Starting today, MakerBot is launching a major push to get its 3D printers into the hands of school students. This is a good thing, because when it comes to education, it's easy to get the whole technology thing wrong. For example, some policymakers are heavily in favor of bringing laptops and tablet computers into the classroom, which is fine and potentially useful. But the same people (not teachers, mind you, but pundits and politicians) often dismiss table saws, ratchet sets, and the like as relics. As if a metal lathe somehow isn't "technology." That's not an error you'll find among innovators at SXSW, in Silicon Valley, or in the emerging innovation center that is Brooklyn, New York. Those people, the ones inventing and launching products, know the value of building things—physical things—using real-life tools.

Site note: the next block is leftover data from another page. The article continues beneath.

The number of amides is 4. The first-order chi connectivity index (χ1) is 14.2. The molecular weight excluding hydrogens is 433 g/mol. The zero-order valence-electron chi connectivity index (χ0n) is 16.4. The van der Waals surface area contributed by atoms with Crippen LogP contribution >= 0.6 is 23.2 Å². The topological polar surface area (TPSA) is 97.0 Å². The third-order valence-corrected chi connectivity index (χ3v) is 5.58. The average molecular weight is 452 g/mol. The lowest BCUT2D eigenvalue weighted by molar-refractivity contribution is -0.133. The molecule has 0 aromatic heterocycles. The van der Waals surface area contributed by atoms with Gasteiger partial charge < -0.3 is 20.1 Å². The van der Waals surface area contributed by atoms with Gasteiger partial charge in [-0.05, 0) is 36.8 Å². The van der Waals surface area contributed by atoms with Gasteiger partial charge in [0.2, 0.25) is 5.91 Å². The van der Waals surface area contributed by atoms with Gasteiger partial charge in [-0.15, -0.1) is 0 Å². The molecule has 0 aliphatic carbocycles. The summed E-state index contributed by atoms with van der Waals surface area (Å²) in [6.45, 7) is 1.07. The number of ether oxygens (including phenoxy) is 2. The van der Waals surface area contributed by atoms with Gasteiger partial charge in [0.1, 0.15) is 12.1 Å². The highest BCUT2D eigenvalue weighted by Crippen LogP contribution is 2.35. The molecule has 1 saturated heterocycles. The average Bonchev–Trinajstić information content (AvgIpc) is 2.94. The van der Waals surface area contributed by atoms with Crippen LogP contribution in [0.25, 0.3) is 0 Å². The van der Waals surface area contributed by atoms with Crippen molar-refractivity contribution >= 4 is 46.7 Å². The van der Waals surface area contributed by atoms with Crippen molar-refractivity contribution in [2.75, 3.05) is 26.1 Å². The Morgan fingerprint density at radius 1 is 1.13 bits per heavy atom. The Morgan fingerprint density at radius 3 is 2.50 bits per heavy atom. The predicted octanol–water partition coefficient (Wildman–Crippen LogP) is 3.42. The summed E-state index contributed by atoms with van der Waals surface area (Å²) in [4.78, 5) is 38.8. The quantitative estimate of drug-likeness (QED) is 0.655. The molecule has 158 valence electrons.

That's why it makes perfect sense to imagine 3D printers in classrooms. Teachers can register on DonorsChoose.org, a crowd-funding site for education, to receive a MakerBot Academy bundle, which includes a Replicator 2 printer, supplies, curriculum aids, and technical support. The idea is for individuals and companies to donate money at the website to purchase the bundles, which MakerBot is offering at discounted prices. Other partners include Autodesk (the leading CAD software company) and America Makes, a 3D printing institute launched by the Obama Administration as part of a plan to promote U.S. manufacturing.